However, if you already know, for example, that you want to get into multi-pitch rock climbing, start frequenting local gyms and talk to the old guys who’ve been doing it for a while. Hear anybody talking about that nasty crimp on the crux of the 5.12a? Those are probably your guys.
If you’re into trail running, join your local trail running Facebook group and take part in meetups. If you love hunting, go to the hunting stores in your area and make some friends. Talk to people who know and love what it is that you don’t know but already love. Invite them out for a beer.
5. Build hunting experience.
Hunting is an integral part of the outdoor experience. It’s not always for everyone, but having some knowledge is incredibly useful in an emergency scenario. However, it also has the following benefits:
- It forces you to slow down and pay attention. Hiking, running and climbing are all great, but they focus on moving through the landscape at a pace. Hunting asks you to sit still and watch.
- Paying attention means you get to know the landscape. Not only that, but you get to know the landscape in different hunting seasons. You get to know animal habits, animal signs and subtle cues and changes in the landscape.
- Getting to know the landscape keeps you safe. Regardless of your preferred activity, hunting uniquely and intimately acquaints you with the environment and the animals therein. This will greaten your enjoyment and your safety in other outdoor activities.
6. Learn about using different knives.
Knives are some of the most important outdoor tools you can possess. They are useful for self-defense, but that’s just the beginning. Here’s a sampling of possible emergency uses that have nothing to do with self-defense:
- Cutting dirty clothing away from wounds
- Cutting ropes or equipment entrapping a casualty
- Making an impromptu fishing spear
- Cutting paracord for hanging up tarps or hammocks or MacGyvering extra guy lines for your tent in high winds
- Very equally sharing the last of your favorite cheese with your friend
Some very useful knives include:
- Folding Knife
- A perfect knife for beginners or first-time users, it’s lightweight and can perform many basic functions.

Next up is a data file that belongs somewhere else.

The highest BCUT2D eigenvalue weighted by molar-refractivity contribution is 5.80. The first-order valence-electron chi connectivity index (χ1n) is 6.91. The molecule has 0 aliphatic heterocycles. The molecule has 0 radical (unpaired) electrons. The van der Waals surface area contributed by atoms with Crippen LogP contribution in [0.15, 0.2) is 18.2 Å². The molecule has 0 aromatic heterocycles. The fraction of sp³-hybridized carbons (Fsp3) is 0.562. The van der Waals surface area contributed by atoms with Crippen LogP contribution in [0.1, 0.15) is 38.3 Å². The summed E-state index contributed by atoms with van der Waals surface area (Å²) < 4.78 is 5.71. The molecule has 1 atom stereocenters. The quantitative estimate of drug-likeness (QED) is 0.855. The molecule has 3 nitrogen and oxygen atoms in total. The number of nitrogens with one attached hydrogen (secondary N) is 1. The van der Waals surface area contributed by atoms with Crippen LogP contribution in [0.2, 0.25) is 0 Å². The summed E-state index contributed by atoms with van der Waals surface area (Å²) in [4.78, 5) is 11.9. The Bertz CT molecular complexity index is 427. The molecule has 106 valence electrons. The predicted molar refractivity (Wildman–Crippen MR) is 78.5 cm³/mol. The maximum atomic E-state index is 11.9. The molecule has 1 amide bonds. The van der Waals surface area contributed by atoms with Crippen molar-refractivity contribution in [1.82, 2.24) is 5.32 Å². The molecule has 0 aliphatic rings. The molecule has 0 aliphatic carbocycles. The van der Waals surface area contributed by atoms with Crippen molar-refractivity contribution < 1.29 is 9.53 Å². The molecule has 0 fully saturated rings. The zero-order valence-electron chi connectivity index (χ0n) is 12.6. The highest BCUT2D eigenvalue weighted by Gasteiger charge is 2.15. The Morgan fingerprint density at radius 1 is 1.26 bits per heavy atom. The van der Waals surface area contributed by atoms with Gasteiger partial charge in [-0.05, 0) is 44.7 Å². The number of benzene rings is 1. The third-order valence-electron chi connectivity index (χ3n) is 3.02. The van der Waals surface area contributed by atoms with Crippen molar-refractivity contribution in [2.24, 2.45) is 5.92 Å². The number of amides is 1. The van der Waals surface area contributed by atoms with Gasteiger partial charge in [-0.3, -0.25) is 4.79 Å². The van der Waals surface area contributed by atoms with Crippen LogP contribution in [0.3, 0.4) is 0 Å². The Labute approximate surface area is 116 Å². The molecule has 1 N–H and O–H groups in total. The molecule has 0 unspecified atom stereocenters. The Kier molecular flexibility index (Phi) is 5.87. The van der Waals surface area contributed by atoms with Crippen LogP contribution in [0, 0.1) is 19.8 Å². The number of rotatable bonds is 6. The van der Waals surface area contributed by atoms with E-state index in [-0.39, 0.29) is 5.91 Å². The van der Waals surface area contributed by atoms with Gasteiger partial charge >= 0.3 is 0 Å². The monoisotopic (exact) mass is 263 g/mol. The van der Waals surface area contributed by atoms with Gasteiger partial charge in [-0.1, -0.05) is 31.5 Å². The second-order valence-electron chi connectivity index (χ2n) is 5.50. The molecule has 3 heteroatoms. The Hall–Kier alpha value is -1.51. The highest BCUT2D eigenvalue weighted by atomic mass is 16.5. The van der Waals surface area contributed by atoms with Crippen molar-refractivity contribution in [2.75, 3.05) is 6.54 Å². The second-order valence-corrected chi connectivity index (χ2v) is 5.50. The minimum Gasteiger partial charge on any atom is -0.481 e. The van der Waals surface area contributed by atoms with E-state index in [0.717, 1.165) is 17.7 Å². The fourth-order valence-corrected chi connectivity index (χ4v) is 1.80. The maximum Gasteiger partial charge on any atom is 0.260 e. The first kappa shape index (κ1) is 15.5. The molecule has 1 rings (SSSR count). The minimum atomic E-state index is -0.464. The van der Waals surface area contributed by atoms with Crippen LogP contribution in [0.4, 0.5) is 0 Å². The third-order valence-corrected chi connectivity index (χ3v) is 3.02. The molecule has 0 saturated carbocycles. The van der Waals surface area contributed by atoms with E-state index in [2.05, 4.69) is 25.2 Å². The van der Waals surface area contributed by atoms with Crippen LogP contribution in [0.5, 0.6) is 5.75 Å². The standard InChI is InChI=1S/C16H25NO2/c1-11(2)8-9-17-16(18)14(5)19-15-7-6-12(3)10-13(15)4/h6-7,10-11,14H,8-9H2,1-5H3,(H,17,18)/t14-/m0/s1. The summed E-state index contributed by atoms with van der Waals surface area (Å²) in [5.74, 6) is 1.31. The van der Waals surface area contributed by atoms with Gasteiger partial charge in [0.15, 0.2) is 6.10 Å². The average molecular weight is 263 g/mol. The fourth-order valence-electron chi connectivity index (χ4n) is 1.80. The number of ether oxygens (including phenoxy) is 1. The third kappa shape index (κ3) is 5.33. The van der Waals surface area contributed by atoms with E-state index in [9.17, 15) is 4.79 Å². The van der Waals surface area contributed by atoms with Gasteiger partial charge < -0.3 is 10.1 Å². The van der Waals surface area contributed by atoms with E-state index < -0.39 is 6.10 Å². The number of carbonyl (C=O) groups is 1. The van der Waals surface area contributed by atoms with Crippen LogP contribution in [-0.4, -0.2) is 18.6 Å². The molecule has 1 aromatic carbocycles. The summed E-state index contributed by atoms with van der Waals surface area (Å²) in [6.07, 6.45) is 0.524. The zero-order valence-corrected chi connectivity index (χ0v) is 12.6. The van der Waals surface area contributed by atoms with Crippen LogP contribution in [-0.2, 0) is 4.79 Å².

- It fits into most pockets and is useful for smaller trips and micro-adventures.
- Custom Fixed Blade
- While not practical for carrying around every day, it’s an ideal survival knife.
- It is full tang, which means the blade extends into the handle—a root system, of sorts—which means it has no pivot point. This makes it much stronger.
- It’s much more practical for skinning game, prying things open, whittling or digging.
- If you’re going on longer trips or are purposefully trying to learn carving skills, for example, this is a good knife for you.
- Look for a good, ergonomic grip. eKnives has a range of fixed blade products that are made for safe use in survival scenarios.
7. Learn how to use a survival knife.
A survival knife, otherwise known as a tactical knife, is the next step up from a fixed blade and, as the name implies, is ideal for survival situations.
They serve many potential purposes as you become a true outdoorsman. Because they are made with a full, thick tang—which means the blade has a very thick base extending inside the handle—they’re not easily broken and can withstand a variety of heavy uses, including:
- Wood carving
- Skinning game after hunting
- Chopping wood or food
They come in a variety of grip options, which make them easier and safer to hold. Some come with a cord wrapped around the handle, making them even easier to grip. Their strong tip makes self-defense much more effective and the combination of handle and tip strength means that you can fasten the knife to the end of a large stick to create a spear.
8. Practice making your own tools.
Using your knife, practice making tools and honing your skills. This will help you in hunting and survival scenarios. Here are some ideas:
- Make fishing hooks and practice using them.
- Practice whittling a spear.
- Get good at skinning game—watch videos before you practice!